All My Rage by Sabaa Tahir // Book Review

All My Rage by Sabaa Tahir // Book Review

I just shared my thoughts with a friend and my review went basically like this:

Now, I’m not usually the type to express my emotions through gifs, but I’m making an exception for this book. Thanks to Penguin Teen for a gifted copy of this book.

Here’s more about All My Rage

Lahore, Pakistan. Then.
Misbah is a dreamer and storyteller, newly married to Toufiq in an arranged match. After their young life is shaken by tragedy, they come to the United States and open the Cloud’s Rest Inn Motel, hoping for a new start.

Juniper, California. Now.
Salahudin and Noor are more than best friends; they are family. Growing up as outcasts in the small desert town of Juniper, California, they understand each other the way no one else does. Until The Fight, which destroys their bond with the swift fury of a star exploding.

Now, Sal scrambles to run the family motel as his mother Misbah’s health fails and his grieving father loses himself to alcoholism. Noor, meanwhile, walks a harrowing tightrope: working at her wrathful uncle’s liquor store while hiding the fact that she’s applying to college so she can escape him—and Juniper—forever.

When Sal’s attempts to save the motel spiral out of control, he and Noor must ask themselves what friendship is worth—and what it takes to defeat the monsters in their pasts and the ones in their midst.

From one of today’s most cherished and bestselling young adult authors comes a breathtaking novel of young love, old regrets, and forgiveness—one that’s both tragic and poignant in its tender ferocity.

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My thoughts

I didn’t know what to expect when I started reading this book, but I didn’t expect what came from it. A story about two young people who are thrown into the mix of adulthood, parents who don’t act like parents, and that gnawing feeling that you have to do something because who else will? There’s so much to unpack in this story and it doesn’t read like your typical YA contemporary story. I honestly think Sabaa Tahir’s outdone herself with this one.

Sal (short for Salahuddin) is a young guy who’s mother is really sick and his father drinks too much. They own the Cloud’s Rest Inn Motel, but with his mother’s illness and his father’s drinking there isn’t much of a hotel left. Noor is an immigrant from Pakistan living with her uncle. While things seem normal on the surface, Noor’s uncle doesn’t like her speaking in Urdu or Punjabi. He doesn’t like her going to the local mosque. He doesn’t want her to go to college.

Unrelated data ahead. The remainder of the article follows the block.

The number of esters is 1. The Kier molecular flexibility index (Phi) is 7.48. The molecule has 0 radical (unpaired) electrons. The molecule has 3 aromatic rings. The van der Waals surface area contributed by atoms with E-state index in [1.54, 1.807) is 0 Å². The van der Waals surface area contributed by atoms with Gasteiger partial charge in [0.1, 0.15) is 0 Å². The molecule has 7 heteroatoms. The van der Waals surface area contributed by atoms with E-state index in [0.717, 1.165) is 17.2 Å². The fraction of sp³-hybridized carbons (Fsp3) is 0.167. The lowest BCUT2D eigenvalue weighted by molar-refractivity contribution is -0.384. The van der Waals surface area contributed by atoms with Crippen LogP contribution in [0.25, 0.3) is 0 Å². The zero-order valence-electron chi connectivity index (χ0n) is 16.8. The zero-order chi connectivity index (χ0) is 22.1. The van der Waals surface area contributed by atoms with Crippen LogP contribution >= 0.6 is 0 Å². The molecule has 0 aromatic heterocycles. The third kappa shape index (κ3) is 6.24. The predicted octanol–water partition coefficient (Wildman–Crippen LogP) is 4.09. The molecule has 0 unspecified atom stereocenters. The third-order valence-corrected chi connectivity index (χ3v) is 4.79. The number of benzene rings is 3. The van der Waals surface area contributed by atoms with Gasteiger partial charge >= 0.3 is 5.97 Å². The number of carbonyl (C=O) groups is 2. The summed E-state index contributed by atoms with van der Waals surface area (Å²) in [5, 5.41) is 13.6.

On top of all that, Noor told Sal how much she loved him and he didn’t say anything.

The story is told in dual perspectives and dual timelines. The timelines are about Sal’s familiy and how they made their way to the US and the events leading up to the present day. I really loved the dual perspectives and the timeline for this book. You get this sense there’s a lot of secrets shrouded in their past and as you read the book, these secrets slowly reveal themselves. You get a better understanding of why things have turned out so wrong for both Noor and Sal.

There’s a lot of complicated emotions happening in this book. Love, loss, hope, grief, pain, sadness, and happiness are all prevalent throughout the pages. Most of the time, I just wanted to reach into the book and hug both Sal and Noor and tell them it’s going to be alright. The book constantly pushes Noor and Sal into situations that require them to grow up much faster than they need to. It’s one of those stories where the adults in their lives have failed them and they feel obligated to take matters into their own hands.

Of course, they’re young. They’re still in high school with a huge future ahead of them, so when you see the kinds of decisions they make you definitely feel a sense of regret for them. You want them to make “good” decisions, but then you remember that they’re just kids and they’re trying to do their best without much help from the adults in their lives. It will definitely complicate you and in good Sabaa Tahir fashion, you’ll never see the ending coming.